Ten artykuł czytasz w ramach bezpłatnego limitu

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Some of the national and local newspapers that ran the advertorial include: "Dziennik Gazeta Prawna", "Rzeczpospolita", "Puls Biznesu", "Polska Times", "Fakt", "Super Express", "Nasz Dziennik", "Gazeta Polska Codziennie", as well as many of the regional titles taken over by the state-owned Orlen.

In the paid advertisement, Orlen CEO Daniel Obajtek promotes the merger of PKN Orlen and Lotos Group, arguing that the transaction will translate into increased financial performance, ensure Poland's energy security, and guarantee stable and affordable energy prices. "Our goal is to provide customers with stable and environmentally friendly energy" - he writes.

Moreover, Obajtek boasts that "[Poland] will be one of the main players on the Hungarian fuel market and will strengthen its position in Slovakia". The fine print next to the editorial read: "Advertisement" or "Sponsored by Orlen".

Among major national dailies, only "Gazeta Wyborcza" did not receive an inquiry to publish Orlen’s advertorial.

- We received multiple court letters from Obajtek and we also sued him ourselves. So, I can understand why he excluded "Wyborcza" from this vast selection of outlets. But it doesn’t matter. We certainly wouldn’t have decided to publish such an advertisement anyway- Bartosz T. Wieliński, the deputy editor in chief of "Gazeta Wyborcza, said in an interview with Press.pl.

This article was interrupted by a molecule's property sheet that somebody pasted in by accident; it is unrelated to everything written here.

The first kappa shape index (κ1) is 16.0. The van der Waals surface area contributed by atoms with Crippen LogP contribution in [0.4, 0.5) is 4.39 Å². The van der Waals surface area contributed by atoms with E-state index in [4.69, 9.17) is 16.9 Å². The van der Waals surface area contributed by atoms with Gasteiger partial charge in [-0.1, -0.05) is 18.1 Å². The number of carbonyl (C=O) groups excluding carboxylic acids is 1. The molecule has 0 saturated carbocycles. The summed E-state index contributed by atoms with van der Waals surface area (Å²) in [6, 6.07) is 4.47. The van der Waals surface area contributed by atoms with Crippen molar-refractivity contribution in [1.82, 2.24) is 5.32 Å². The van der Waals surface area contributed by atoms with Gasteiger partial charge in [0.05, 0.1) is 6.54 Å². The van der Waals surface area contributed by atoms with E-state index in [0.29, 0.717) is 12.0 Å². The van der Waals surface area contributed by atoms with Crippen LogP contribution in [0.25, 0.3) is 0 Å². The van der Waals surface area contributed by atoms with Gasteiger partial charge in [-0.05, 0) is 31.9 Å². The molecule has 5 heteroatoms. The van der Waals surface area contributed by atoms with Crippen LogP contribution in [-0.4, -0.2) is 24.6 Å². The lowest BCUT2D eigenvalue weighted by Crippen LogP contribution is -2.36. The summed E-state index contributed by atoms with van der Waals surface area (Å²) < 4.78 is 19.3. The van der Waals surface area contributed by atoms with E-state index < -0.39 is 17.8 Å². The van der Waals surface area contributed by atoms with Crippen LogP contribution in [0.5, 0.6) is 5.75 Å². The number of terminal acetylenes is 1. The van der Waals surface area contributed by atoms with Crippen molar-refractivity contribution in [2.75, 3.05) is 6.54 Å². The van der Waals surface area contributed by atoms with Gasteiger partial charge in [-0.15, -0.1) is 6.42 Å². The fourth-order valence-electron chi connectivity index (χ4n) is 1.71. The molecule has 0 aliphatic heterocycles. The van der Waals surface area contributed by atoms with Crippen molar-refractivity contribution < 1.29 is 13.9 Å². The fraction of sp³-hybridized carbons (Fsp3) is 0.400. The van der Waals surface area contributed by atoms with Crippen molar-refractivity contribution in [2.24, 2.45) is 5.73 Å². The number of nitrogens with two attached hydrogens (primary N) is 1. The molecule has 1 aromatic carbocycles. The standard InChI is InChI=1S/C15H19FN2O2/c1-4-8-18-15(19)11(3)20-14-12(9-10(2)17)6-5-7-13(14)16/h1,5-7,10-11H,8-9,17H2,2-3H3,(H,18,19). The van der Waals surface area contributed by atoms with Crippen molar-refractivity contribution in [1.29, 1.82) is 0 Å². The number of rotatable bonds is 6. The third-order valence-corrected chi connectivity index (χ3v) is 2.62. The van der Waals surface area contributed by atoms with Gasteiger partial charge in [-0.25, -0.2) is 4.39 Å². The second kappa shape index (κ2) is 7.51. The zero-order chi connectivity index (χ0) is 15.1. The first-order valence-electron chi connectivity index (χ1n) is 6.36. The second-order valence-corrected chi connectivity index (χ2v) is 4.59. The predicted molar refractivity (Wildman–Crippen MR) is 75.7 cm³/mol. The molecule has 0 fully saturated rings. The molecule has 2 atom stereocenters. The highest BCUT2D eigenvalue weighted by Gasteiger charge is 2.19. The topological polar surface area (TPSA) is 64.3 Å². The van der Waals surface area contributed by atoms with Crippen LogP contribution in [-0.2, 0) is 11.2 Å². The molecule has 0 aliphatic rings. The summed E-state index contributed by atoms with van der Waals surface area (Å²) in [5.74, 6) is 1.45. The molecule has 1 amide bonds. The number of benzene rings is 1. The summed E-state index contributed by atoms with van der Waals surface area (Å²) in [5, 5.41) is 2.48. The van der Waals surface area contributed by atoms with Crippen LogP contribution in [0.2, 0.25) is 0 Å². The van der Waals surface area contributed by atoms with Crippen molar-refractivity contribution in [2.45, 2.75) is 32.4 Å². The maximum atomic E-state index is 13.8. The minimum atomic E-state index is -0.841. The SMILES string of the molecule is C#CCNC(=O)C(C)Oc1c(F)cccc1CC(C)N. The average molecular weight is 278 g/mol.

The many scandals of Daniel Obajtek

The Orlen CEO is mired in multiple scandals which Gazeta Wyborcza has uncovered. You can read more about it here.

Mr Obajtek’s lawyer also continues to swamp "Wyborcza" with lawsuits regarding the series of investigative articles about his client's dubious business practices and his murky past. Read how the Orlen CEO is trying to sue "Wyborcza" into silence.

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Every day, 400 journalists at Gazeta Wyborcza write verified, fact-checked stories about Polish politics and society, keeping a critical eye on the ruling camp’s persistent assault on democratic values and the rule of law; the growing cultural tension between religious fundamentalism and human rights; and the ongoing COVID-19 epidemic. Our journalists are on the front lines in 25 Polish cities, reporting from the streets, hospitals, and courtrooms about issues that move public opinion.

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